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starfiretbt's picture
Joined: 2014 Mar 15
Choosing the right Emulator

I am about to try using SheepShaver and from what I can read it looks like the program emulates multiple versions of macs from 7.5.3 to 8.5 to 9.0.4. I already use Basilisk and two versions of MiniVmac and now I'm wondering when I download a game what emulator should I use? Some games are said to be used by all three and I'm assuming the SheepShaver must be set up as am earlier mac version if the game also is run by MiniVmac but that's just an assumption. I know if it's in black and white a MiniVmac would probably be best unless it doesn't run then maybe Basilisk.

Is there a way to tell which emulator would work best, sort of a rule of thumb like the older or newer mac emulation recommended, or do I need to just try all and see for myself which one runs more smoothly? For example "SolarianII" supposedly works for Basilisk but I have never been able to get it to work and "Pax Imperia" causes Basilisk to freeze up, so I'm hoping for more success with SheepShaver.

Also with three different types of macs that SheepShaver emulates do I just make three different Boot disks or should I skip 7.5.3 and keep Basilisk for that?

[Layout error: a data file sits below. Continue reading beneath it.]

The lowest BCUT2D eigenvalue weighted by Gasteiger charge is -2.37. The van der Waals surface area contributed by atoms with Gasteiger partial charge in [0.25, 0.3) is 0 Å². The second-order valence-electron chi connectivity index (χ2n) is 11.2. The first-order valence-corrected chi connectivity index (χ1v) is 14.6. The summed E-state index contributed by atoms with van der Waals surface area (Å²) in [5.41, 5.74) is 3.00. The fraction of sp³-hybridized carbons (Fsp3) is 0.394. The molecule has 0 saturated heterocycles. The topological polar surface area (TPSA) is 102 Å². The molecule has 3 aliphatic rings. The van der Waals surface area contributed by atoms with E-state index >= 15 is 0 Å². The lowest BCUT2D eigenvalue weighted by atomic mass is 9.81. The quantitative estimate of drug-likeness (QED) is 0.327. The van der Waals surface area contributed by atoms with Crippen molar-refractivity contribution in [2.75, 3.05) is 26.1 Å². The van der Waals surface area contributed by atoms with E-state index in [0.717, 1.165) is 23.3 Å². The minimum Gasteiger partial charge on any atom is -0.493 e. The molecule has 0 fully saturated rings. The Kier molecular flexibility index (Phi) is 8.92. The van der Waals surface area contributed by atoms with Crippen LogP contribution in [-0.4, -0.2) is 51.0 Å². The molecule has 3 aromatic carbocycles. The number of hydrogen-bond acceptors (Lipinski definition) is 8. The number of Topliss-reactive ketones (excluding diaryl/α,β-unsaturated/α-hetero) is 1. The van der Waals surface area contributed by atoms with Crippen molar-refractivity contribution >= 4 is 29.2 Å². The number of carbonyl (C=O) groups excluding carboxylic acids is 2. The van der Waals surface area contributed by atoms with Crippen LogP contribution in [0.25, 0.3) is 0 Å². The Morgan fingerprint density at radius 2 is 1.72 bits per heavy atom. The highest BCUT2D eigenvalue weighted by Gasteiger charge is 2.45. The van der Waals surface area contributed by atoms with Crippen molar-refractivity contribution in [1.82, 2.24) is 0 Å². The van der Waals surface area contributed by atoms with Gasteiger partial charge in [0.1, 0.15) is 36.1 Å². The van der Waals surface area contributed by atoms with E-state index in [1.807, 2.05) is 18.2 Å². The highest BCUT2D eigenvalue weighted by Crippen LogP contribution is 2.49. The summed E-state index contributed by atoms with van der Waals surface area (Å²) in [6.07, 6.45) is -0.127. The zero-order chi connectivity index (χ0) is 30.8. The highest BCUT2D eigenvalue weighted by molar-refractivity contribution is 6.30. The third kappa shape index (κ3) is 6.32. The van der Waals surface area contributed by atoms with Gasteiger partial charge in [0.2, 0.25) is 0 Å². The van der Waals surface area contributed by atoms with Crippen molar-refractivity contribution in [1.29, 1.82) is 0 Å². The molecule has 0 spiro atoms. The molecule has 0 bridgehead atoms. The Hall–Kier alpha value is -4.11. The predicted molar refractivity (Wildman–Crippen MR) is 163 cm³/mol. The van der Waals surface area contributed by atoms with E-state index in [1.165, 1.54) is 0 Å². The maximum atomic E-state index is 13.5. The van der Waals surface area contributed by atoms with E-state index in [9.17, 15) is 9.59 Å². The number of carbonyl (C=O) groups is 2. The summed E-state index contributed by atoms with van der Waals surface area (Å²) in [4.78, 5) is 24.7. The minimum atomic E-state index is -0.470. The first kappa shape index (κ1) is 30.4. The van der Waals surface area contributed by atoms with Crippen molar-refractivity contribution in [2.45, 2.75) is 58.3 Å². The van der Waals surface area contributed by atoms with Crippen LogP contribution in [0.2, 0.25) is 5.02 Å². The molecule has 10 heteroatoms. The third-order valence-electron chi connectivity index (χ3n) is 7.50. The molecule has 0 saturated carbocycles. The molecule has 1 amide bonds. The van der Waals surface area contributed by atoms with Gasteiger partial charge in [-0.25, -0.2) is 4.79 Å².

MikeTomTom's picture
Joined: 2009 Dec 7

You may find some programs will be native to PPC Mac only, and require System 7.5.3 or newer. To run a PPC Mac OS earlier than Mac OS 8.5 on SheepShaver, you will need to use an Old World ROM

I find the Old World ROM the better compromise as you can run the full range of supported Mac OS's from 7.5.3 to 9.0.4 on SheepShaver with it.

I keep separate disk drives for the entire System Range and even some for beta versions that never went gold. Start with what you need to get going and over time it'll probably grow from there.

That said, my absolute main OS that I run on SheepShaver is Mac OS 7.6.1, followed by 8.1, then 9.0.4, and less time in others.

cbone's picture
Joined: 2011 Sep 17